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[stair-hed] /ˈstɛərˌhɛd/
the top of a staircase; top landing.
Origin of stairhead
First recorded in 1525-35; stair + head Unabridged
Based on the Random House Dictionary, © Random House, Inc. 2017.
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Examples from the Web for stairhead
Historical Examples
  • He left her standing there looking up at him in wonder or pity, and then turning the stairhead went on down the upper corridor.

    The Secret Witness George Gibbs
  • He opened his door, crept out on to the stairhead, and listened.

    The Manxman Hall Caine
  • But Claude was thinking more of her present peril than of this; he had moved from the stairhead.

    The Long Night Stanley Weyman
  • Then as he reached the stairhead he turned and cast a glance behind him.

    Rich Man, Poor Man Maximilian Foster
  • Which shows the use Jorian must have made of his time at the stairhead, and why Martha Pappenheim's light went out.

    Joan of the Sword Hand S(amuel) R(utherford) Crockett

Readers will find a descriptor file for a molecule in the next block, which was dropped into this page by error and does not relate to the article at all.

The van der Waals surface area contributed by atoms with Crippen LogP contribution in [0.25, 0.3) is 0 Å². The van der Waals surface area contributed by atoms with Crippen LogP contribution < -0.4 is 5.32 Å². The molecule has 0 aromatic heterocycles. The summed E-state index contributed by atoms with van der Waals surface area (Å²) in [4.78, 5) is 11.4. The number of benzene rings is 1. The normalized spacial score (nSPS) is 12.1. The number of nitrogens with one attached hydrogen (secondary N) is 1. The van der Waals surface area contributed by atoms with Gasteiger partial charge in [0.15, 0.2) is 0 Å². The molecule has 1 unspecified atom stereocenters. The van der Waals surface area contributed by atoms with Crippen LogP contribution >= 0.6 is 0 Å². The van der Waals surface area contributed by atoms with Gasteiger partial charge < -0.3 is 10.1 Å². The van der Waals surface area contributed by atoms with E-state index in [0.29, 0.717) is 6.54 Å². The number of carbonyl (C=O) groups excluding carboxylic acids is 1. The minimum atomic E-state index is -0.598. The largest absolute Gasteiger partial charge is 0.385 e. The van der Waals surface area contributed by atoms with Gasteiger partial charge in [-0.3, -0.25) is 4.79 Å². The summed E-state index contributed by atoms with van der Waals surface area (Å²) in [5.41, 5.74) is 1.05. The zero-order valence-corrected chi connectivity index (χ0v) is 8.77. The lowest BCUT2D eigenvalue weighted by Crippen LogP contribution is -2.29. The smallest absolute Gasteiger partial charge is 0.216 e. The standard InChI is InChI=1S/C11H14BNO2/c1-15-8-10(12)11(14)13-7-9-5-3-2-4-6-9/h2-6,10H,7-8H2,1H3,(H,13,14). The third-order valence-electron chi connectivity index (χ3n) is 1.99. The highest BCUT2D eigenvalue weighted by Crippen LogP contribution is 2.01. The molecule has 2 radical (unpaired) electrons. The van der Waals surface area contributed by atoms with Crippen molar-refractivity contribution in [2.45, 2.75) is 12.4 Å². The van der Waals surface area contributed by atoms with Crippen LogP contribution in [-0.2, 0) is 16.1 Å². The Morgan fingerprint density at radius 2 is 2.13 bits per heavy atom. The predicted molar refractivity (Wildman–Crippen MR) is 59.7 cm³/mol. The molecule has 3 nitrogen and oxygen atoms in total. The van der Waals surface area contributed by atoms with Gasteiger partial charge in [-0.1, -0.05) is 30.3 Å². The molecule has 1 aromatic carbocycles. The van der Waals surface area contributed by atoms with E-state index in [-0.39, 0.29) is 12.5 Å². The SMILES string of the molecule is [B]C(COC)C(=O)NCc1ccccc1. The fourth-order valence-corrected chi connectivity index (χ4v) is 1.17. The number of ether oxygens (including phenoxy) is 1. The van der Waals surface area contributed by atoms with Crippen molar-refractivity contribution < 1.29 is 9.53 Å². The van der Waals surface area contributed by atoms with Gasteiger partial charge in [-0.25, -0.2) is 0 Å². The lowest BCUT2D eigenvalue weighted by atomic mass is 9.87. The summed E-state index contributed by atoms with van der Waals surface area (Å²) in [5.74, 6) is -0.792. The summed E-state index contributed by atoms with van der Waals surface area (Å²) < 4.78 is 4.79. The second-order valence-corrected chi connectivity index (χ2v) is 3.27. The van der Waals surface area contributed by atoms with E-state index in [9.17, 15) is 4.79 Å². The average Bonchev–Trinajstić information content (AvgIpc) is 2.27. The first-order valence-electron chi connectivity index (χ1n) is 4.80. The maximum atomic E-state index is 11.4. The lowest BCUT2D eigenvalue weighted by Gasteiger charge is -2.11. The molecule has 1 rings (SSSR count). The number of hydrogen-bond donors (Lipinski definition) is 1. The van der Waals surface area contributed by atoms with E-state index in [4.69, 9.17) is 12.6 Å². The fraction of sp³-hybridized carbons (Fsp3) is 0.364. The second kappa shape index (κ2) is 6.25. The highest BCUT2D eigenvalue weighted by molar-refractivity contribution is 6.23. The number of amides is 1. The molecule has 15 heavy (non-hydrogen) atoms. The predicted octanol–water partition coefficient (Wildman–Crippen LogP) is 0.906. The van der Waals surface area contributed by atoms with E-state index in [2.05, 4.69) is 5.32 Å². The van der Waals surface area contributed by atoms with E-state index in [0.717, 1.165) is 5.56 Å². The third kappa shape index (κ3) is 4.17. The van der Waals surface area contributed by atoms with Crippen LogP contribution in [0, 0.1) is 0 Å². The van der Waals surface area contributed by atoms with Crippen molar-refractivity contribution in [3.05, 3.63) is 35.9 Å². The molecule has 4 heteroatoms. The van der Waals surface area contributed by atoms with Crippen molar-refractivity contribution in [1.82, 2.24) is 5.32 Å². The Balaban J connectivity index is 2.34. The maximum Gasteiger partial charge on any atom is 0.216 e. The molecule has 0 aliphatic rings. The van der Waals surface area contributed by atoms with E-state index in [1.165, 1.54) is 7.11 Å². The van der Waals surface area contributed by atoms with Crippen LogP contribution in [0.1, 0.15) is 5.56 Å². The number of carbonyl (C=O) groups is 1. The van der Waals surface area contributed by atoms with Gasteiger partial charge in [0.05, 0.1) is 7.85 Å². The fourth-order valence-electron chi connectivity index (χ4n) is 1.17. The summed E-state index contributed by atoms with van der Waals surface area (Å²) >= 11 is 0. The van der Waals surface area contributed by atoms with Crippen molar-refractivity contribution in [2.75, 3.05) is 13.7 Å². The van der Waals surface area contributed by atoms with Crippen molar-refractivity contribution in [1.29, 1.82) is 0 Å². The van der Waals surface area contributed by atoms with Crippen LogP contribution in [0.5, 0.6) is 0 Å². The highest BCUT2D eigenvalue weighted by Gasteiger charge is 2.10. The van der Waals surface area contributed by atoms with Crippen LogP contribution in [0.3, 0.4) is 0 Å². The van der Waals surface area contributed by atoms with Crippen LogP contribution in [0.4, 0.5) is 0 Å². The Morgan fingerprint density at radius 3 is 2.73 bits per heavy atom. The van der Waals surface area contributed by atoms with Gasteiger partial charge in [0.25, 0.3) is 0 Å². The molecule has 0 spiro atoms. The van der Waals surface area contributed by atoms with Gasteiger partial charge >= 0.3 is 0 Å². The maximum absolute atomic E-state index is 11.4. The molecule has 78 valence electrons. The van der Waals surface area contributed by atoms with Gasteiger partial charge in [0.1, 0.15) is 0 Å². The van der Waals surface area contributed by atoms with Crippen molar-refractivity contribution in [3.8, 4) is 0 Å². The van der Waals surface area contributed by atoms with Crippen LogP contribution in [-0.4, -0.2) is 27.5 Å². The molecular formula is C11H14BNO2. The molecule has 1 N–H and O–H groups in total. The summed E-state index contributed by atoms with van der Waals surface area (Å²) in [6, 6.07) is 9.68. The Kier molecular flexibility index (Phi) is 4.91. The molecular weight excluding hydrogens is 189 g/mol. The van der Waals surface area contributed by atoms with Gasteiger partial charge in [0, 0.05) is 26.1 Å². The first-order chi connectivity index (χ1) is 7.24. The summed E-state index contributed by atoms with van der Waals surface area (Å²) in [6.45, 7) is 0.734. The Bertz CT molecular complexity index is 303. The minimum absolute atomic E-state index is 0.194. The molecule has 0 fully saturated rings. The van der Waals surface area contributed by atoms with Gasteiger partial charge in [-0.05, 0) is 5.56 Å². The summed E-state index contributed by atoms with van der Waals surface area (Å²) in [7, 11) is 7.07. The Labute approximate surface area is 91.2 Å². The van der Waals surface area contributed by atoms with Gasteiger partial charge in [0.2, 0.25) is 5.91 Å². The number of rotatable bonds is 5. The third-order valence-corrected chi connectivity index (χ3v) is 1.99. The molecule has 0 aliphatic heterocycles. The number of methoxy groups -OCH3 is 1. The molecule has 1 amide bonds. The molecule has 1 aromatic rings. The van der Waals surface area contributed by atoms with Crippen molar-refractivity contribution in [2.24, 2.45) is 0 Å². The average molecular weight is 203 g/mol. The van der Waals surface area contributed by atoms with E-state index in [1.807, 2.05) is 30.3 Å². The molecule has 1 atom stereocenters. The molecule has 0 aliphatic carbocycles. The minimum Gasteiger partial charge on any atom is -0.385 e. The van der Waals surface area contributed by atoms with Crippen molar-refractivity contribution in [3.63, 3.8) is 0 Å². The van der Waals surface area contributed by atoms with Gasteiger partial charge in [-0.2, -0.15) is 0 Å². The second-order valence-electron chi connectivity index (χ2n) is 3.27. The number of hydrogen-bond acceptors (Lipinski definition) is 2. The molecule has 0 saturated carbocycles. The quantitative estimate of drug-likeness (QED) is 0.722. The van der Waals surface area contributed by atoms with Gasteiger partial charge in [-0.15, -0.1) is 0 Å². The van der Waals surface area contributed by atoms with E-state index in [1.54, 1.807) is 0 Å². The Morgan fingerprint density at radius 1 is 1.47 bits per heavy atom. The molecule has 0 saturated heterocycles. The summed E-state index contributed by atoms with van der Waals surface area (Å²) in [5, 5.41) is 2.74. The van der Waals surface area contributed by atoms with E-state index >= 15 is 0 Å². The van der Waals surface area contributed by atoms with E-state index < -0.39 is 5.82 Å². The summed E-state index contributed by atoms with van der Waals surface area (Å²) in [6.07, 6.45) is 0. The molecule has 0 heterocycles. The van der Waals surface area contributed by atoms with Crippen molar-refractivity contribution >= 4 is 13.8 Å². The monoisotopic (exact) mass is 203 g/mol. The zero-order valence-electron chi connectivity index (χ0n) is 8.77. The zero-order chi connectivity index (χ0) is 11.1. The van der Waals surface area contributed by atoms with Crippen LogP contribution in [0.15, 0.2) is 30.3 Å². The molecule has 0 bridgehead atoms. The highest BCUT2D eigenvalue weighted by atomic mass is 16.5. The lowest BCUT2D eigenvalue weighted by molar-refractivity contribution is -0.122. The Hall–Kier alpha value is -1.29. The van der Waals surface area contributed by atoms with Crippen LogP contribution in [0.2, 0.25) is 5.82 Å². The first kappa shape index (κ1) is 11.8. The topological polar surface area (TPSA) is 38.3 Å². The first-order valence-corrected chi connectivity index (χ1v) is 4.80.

• Then, swiftly, he moved back once more to cover the stairhead.

    The Fifth Queen Ford Madox Ford
  • But Sir Randal had met her between the door and the stairhead.

    Ambrotox and Limping Dick Oliver Fleming
  • The four porters have now come up and are waiting at the stairhead to be paid.

    Caesar and Cleopatra George Bernard Shaw
  • Laurence went forth onto the bright, hot corridor, and paused at the stairhead.

    The Gateless Barrier Lucas Malet
  • Marcadel's voice, urgent, insistent, summoned him to the stairhead.

    The Long Night Stanley Weyman
British Dictionary definitions for stairhead


the top of a flight of stairs
Collins English Dictionary - Complete & Unabridged 2012 Digital Edition
© William Collins Sons & Co. Ltd. 1979, 1986 © HarperCollins
Publishers 1998, 2000, 2003, 2005, 2006, 2007, 2009, 2012
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